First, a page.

Saturday, September 6, 2008
For those of you who coach international moot court or who teach international and foreign legal research, here's a new Guide to the Liberian Legal System and Legal Research by Hanatu Kabbah. It describes the legal structure of government in Liberia and includes some useful links to research sources. (The Global Lex website has guides to the court systems and legal research sources for other countries as well.) Hat tip to Mirela Roznovschi at Global Lex!
Have we written about you? Your publications? Your presentations at a conference? Your promotions at school? Your hair? Well, hopefully not the last one -- and hopefully many of the first categories. You can search the Legal Writing Prof Blog and thousands of legal writing posts over the past three years. In the right-hand column (just below where you can subscribe to the Legal Writing Prof Blog) you can enter your name in the "Search this Blog" box. Hopefully we said nice things about you (and your hair).
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Friday, September 5, 2008
Are your students in a muddle over the Socratic Method? To help them understand the underpinnings of that teaching style, try using a teaching script penned by Professor Hillary Burgess (Hofstra) to accompany a film clip from Monty Python and the Holy Grail (20th Century Fox 1975) that we featured here a few weeks ago.
The peasants have found a woman they suspect to be a witch, and they turn to (Professor) Bedevere for help: "May we burn her?" Burgess's script stops the clip at various points so that the professor can comment on the scene. For example:
(Stop the clip at 00:45.) The professor starts asking questions. First, the questions seem pretty easy. "How do you know she’s a witch?'" Like most new law students, you want to immediately jump from the issue, or question, to the answer: "She looks like one."
(Stop at 1:47.) Then, your professor gives you what you think will be the key. "There are ways of telling whether she is a witch." In other words, there’s a rule out there and all you have to do is apply the rule in this case. So, you want to know the rule, "Tell us!"
(Stop at 1:54.) But, does the professor tell you what the rule is? No, because in practice, no one is going to tell you what the rule is, you have to find it for yourself as a practicing attorney. So, the professor begins to guide you through the process of uncovering the rule so you’ll know what to do when you become a lawyer.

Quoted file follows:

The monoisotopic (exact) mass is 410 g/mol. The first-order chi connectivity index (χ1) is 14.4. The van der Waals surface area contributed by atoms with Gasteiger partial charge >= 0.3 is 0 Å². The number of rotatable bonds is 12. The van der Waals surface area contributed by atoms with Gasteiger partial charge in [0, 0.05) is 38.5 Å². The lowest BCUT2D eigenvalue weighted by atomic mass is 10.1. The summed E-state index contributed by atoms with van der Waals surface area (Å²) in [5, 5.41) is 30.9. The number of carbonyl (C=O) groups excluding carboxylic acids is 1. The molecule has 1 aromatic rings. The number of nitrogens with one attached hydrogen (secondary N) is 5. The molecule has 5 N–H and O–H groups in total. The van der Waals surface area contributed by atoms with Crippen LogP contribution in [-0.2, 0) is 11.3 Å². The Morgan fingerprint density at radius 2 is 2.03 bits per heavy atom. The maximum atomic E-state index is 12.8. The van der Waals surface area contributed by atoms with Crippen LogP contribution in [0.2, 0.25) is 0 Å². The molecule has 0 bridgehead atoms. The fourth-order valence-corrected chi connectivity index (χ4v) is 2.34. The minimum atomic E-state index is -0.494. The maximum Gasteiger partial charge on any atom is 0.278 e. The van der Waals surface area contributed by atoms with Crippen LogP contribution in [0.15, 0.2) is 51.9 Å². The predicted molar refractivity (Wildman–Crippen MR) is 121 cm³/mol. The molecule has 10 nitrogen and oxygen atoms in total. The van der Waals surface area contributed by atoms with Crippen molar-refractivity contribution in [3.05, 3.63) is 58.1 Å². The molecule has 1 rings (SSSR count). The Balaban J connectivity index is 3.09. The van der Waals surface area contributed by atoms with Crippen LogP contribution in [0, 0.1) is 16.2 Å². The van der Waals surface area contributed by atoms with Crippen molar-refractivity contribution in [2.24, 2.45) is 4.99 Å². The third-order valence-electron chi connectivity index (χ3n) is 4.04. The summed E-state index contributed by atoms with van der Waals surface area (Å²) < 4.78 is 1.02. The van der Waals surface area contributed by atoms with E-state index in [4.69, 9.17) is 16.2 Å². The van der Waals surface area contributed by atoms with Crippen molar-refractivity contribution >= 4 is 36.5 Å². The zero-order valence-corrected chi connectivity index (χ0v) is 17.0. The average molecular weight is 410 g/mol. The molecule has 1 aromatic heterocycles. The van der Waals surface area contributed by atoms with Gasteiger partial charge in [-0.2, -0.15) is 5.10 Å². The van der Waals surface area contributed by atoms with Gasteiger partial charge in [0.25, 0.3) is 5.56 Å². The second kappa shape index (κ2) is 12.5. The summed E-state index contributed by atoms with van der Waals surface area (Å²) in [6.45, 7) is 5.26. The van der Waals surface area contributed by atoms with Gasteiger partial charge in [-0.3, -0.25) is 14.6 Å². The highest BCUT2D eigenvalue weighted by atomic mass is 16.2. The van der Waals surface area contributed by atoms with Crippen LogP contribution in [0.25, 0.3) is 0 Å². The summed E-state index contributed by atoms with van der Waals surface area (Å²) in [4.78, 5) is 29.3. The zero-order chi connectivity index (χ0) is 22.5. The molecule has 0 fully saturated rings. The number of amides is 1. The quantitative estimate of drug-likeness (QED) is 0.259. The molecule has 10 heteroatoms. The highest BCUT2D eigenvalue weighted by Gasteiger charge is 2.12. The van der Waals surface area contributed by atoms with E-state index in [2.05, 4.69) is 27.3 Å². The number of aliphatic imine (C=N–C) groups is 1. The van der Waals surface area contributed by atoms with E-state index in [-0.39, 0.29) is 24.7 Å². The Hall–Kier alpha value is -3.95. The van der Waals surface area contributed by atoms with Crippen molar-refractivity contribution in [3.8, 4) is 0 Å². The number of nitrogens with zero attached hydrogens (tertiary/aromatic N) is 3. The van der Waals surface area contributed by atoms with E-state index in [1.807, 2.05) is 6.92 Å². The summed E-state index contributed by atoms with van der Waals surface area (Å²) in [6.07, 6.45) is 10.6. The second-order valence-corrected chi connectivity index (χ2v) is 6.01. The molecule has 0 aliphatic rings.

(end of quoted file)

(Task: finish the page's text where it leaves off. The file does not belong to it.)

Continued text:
(Stop at 2:01.) Your professor starts asking questions that seem totally unrelated to what you are studying. "What do you burn apart from witches?" Where’s he going with this question? You don’t know, but you just dig deep and answer the question. "More witches...wood."
(Stop at 2:06.) Now the questions start getting really hard, "why do witches burn?" and not only did you not think to ask the questions when you did your reading, you never would have come up with these totally bizarre answers.
The clip is short, about three and a half minutes. The clever script makes many excellent points analogizing the antics of the Pythons to the classroom experience. To download and read the whole script (a WordPerfect document), click here: Download Burgess-MontyPythonExplanation.wpd (And should you decide to use it, please send a thank you to Professor Burgess.)
The Text and Academic Authors Association's 2009 conference is scheduled for June 25-27, 2009, in San Antonio, Texas. This year's conference offers concurrent tracks for textbook authors and academic authors, as well as sessions appealing to both. Other features of the conference are moderated Roundtable Discussions, mentoring sessions, and networking opportunities. This conference is directed to veteran and first-time textbook and academic authors as well as those considering authoring a textbook or who need help publishing their first scholarly article or book; textbook and academic publishers; attorneys specializing in publishing; literary agents representing textbook authors; editors; and anyone else interested in textbook and/or academic authoring and publishing.
The association seeks proposals for 30-minute and 60-minute sessions, including topics related to textbook or academic publishing, including subjects such as the following: the future of textbooks; preparing the next edition; marketing by authors; new and emerging technology for authors; online publishing; the business of authoring; e-books; the writing process; writing a crossover book; working with co-authors; open access; insights from scholarly book or journal editors; orientation to the book publishing/journal publishing industry; creating an edited book; time management; and developing collaborative relationships with other writers.